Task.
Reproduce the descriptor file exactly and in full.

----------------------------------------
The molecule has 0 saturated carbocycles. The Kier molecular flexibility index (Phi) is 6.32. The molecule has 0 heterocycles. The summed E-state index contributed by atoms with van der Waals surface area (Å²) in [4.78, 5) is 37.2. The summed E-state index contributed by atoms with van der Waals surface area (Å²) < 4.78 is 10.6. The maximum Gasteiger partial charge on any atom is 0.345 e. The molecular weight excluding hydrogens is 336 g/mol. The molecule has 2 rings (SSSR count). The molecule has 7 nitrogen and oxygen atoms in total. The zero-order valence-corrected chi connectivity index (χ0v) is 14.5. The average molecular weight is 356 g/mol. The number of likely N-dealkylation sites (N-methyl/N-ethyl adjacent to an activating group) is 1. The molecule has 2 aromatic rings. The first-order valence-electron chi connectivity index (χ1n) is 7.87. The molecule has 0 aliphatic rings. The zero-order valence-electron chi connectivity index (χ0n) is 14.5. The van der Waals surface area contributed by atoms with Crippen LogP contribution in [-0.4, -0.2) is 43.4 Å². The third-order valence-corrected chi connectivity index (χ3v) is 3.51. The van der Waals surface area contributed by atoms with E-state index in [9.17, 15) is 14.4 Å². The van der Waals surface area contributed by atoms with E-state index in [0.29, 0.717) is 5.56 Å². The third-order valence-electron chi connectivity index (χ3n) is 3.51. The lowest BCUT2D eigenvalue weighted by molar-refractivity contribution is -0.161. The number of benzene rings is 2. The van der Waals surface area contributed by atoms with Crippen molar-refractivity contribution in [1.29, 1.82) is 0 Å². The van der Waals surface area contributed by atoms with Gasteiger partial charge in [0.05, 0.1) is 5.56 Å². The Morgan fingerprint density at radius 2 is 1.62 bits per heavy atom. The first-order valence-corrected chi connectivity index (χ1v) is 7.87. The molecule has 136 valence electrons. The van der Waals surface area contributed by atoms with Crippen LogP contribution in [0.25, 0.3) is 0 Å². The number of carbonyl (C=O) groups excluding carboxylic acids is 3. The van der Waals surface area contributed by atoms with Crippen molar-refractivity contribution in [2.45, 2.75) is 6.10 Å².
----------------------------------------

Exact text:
The molecule has 0 saturated carbocycles. The Kier molecular flexibility index (Phi) is 6.32. The molecule has 0 heterocycles. The summed E-state index contributed by atoms with van der Waals surface area (Å²) in [4.78, 5) is 37.2. The summed E-state index contributed by atoms with van der Waals surface area (Å²) < 4.78 is 10.6. The maximum Gasteiger partial charge on any atom is 0.345 e. The molecular weight excluding hydrogens is 336 g/mol. The molecule has 2 rings (SSSR count). The molecule has 7 nitrogen and oxygen atoms in total. The zero-order valence-corrected chi connectivity index (χ0v) is 14.5. The average molecular weight is 356 g/mol. The number of likely N-dealkylation sites (N-methyl/N-ethyl adjacent to an activating group) is 1. The molecule has 2 aromatic rings. The first-order valence-electron chi connectivity index (χ1n) is 7.87. The molecule has 0 aliphatic rings. The zero-order valence-electron chi connectivity index (χ0n) is 14.5. The van der Waals surface area contributed by atoms with Crippen LogP contribution in [-0.4, -0.2) is 43.4 Å². The third-order valence-corrected chi connectivity index (χ3v) is 3.51. The van der Waals surface area contributed by atoms with E-state index in [9.17, 15) is 14.4 Å². The van der Waals surface area contributed by atoms with E-state index in [0.29, 0.717) is 5.56 Å². The third-order valence-electron chi connectivity index (χ3n) is 3.51. The lowest BCUT2D eigenvalue weighted by molar-refractivity contribution is -0.161. The number of benzene rings is 2. The van der Waals surface area contributed by atoms with Crippen molar-refractivity contribution in [1.29, 1.82) is 0 Å². The van der Waals surface area contributed by atoms with Gasteiger partial charge in [0.05, 0.1) is 5.56 Å². The Morgan fingerprint density at radius 2 is 1.62 bits per heavy atom. The first-order valence-corrected chi connectivity index (χ1v) is 7.87. The molecule has 136 valence electrons. The van der Waals surface area contributed by atoms with Crippen LogP contribution in [0.25, 0.3) is 0 Å². The number of carbonyl (C=O) groups excluding carboxylic acids is 3. The van der Waals surface area contributed by atoms with Crippen molar-refractivity contribution in [2.45, 2.75) is 6.10 Å².